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United States Department of Agriculture

Agricultural Research Service

Title: Soil Microbial Communities and Early Season Corn Growth

Author
item Johnson, Jane

Submitted to: Meeting Abstract
Publication Type: Abstract Only
Publication Acceptance Date: December 15, 2004
Publication Date: December 15, 2004
Citation: Johnson, J.M. 2004. Soil microbial communities and early season corn growth [abstract]. Indiana Certified Crop Adviser Program. 2004 CDROM.

Technical Abstract: The soil microbial community plays many roles in the soil. Although some microbes are pathogens, most are beneficial. Soil organisms are important for nutrient cycling, nutrient retention, improved soil structure, water infiltration and water-holding capacity, disease suppression, degradation of pollutants and soil biodiversity. Soil microbial communities contain various types of organisms: fungi, bacteria, protozoa, microarthropods and nematodes. These organisms form a foodweb. There are multiple methods of characterizing these organisms; they can be counted, or quantified by their activity or cellular constituents. An overview of soil microbes and their roles will be provided as well as an introduction to methods for studying microbes. Management can impact the soil community directly and indirectly. During the early growing season, soils tend to be cool and wet, which impacts growing conditions of the microbes and plants. Cool temperatures can change the material exuded from corn roots into the soil. Planting too early can result in poor germination. Corn will germinate and grow at 50 deg F but does better when average air-temperatures are 55 deg F. Plant roots both influence the microbial community and are affected by microbes. Examples of how environmental conditions, soil microbes and plant roots interact will be presented.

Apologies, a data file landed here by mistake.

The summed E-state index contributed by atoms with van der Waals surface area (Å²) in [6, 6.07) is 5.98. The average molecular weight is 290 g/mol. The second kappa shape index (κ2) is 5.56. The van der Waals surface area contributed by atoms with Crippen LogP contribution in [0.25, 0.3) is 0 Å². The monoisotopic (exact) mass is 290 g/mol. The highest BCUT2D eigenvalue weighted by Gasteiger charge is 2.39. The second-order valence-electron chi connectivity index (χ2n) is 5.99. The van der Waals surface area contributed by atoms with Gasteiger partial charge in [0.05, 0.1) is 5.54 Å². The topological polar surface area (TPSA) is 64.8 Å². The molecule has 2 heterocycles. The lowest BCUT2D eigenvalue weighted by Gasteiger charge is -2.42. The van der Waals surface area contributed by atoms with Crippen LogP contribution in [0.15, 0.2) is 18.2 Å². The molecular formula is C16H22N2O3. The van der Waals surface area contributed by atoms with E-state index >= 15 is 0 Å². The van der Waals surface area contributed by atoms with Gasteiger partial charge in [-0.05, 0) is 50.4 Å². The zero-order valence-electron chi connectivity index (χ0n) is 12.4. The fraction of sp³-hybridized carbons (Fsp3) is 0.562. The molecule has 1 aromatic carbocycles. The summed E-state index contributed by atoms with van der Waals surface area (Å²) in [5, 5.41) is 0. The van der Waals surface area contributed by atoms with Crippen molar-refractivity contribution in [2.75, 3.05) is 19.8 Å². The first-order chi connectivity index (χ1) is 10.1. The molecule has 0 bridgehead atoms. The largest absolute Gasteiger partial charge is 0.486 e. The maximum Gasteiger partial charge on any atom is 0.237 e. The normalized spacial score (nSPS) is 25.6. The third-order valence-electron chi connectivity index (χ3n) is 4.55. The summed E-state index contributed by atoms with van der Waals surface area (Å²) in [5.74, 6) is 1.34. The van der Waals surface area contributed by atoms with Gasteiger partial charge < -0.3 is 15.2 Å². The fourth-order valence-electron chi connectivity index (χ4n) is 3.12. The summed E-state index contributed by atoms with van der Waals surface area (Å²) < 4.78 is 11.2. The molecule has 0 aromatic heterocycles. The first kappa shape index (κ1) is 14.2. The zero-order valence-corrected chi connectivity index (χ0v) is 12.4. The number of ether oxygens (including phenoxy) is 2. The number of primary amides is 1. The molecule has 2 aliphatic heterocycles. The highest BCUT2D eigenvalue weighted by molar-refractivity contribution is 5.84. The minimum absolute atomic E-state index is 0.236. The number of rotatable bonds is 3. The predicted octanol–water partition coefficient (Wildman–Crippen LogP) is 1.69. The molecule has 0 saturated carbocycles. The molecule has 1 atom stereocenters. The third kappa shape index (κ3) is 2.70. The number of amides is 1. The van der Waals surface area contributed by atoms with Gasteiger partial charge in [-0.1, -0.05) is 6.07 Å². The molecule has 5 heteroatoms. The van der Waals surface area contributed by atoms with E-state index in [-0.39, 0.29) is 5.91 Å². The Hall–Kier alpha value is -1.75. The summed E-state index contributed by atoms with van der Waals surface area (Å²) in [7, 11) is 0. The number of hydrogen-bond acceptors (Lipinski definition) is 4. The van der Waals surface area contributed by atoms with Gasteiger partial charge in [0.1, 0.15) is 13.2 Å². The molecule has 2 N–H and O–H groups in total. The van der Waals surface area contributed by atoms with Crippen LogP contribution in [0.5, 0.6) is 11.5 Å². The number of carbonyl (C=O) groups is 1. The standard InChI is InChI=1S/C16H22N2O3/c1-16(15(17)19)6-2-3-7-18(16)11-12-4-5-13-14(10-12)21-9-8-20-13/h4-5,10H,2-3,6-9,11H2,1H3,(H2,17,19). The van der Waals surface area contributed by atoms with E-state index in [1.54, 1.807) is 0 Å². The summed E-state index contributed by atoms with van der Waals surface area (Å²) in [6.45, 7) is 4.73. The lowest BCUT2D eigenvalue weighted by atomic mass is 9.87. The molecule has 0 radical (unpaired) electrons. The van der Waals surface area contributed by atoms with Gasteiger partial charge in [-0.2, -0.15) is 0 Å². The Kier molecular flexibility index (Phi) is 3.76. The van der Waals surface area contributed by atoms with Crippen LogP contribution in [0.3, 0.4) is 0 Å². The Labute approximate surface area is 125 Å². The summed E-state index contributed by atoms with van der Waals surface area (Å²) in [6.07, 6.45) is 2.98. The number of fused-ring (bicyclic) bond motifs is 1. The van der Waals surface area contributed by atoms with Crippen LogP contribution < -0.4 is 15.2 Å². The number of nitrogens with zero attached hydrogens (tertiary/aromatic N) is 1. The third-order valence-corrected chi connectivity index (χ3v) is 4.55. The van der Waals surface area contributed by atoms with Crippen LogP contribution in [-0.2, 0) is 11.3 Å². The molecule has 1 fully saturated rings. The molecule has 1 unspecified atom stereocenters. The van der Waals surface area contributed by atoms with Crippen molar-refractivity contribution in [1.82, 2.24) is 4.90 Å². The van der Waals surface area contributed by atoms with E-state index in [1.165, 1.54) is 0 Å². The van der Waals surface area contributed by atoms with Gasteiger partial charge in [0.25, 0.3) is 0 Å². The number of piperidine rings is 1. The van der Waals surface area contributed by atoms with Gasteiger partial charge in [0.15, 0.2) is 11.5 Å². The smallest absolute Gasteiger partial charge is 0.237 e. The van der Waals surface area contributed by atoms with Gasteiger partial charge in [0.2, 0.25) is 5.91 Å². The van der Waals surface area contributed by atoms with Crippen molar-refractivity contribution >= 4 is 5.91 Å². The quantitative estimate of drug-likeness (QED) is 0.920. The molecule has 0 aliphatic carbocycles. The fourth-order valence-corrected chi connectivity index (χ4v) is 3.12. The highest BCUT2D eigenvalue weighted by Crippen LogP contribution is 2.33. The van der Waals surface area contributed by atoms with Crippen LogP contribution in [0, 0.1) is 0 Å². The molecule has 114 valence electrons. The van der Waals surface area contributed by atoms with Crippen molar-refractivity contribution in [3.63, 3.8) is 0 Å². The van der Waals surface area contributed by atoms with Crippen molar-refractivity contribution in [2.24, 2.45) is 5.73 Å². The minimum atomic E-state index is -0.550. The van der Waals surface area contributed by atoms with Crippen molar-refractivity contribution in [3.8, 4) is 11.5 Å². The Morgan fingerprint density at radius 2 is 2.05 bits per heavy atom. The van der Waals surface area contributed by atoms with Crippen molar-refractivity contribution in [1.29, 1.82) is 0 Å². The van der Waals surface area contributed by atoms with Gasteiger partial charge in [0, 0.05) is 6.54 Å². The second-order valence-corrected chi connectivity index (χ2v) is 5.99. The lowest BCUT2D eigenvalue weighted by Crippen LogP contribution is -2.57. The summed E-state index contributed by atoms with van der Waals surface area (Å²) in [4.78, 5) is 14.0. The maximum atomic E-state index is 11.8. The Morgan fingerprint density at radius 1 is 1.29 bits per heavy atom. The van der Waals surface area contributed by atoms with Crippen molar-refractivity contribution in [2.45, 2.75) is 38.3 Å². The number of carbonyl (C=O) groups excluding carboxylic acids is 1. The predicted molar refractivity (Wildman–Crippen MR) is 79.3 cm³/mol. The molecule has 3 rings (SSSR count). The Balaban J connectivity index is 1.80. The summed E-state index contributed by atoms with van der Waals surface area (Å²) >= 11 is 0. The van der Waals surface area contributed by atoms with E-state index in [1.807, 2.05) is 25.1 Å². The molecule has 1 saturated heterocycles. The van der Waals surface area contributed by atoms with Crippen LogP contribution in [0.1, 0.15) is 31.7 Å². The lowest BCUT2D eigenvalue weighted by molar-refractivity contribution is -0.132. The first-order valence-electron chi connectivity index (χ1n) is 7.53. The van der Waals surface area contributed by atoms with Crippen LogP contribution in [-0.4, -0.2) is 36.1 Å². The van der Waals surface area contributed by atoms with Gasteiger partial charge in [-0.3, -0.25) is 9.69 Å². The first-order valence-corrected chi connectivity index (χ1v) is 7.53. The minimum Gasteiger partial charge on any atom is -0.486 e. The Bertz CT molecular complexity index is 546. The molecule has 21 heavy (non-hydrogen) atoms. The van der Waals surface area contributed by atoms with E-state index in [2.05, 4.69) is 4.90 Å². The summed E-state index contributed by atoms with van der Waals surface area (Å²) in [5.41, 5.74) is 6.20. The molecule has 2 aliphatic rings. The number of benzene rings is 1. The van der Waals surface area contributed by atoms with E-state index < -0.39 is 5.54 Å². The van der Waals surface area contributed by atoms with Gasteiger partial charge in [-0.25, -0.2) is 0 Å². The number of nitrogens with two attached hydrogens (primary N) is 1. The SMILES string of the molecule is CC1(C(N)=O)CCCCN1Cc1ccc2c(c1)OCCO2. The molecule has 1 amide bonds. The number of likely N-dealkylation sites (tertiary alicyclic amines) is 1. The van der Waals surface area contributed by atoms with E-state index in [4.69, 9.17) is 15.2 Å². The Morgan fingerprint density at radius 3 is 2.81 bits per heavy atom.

Last Modified: 10/22/2014